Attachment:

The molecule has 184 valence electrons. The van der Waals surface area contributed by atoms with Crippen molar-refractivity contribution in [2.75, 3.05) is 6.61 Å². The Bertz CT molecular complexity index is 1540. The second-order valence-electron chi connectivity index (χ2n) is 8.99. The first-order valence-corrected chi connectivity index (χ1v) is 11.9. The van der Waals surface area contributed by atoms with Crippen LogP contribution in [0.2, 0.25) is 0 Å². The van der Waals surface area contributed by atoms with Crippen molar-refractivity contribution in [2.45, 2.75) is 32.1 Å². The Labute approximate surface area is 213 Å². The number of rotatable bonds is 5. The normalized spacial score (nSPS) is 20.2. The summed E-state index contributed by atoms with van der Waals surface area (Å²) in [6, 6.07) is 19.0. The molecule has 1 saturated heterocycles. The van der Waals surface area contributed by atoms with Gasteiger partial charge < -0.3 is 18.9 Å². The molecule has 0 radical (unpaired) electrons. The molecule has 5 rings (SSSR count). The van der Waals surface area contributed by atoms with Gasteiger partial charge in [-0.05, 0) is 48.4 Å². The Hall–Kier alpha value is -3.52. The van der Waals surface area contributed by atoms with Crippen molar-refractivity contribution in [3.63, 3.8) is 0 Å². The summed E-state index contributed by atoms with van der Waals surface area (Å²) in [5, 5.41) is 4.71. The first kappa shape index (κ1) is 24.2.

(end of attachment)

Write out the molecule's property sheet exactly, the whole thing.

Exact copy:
The molecule has 184 valence electrons. The van der Waals surface area contributed by atoms with Crippen molar-refractivity contribution in [2.75, 3.05) is 6.61 Å². The Bertz CT molecular complexity index is 1540. The second-order valence-electron chi connectivity index (χ2n) is 8.99. The first-order valence-corrected chi connectivity index (χ1v) is 11.9. The van der Waals surface area contributed by atoms with Crippen LogP contribution in [0.2, 0.25) is 0 Å². The van der Waals surface area contributed by atoms with Crippen molar-refractivity contribution in [2.45, 2.75) is 32.1 Å². The Labute approximate surface area is 213 Å². The number of rotatable bonds is 5. The normalized spacial score (nSPS) is 20.2. The summed E-state index contributed by atoms with van der Waals surface area (Å²) in [6, 6.07) is 19.0. The molecule has 1 saturated heterocycles. The van der Waals surface area contributed by atoms with Gasteiger partial charge < -0.3 is 18.9 Å². The molecule has 0 radical (unpaired) electrons. The molecule has 5 rings (SSSR count). The van der Waals surface area contributed by atoms with Gasteiger partial charge in [-0.05, 0) is 48.4 Å². The Hall–Kier alpha value is -3.52. The van der Waals surface area contributed by atoms with Crippen molar-refractivity contribution in [3.63, 3.8) is 0 Å². The summed E-state index contributed by atoms with van der Waals surface area (Å²) in [5, 5.41) is 4.71. The first kappa shape index (κ1) is 24.2.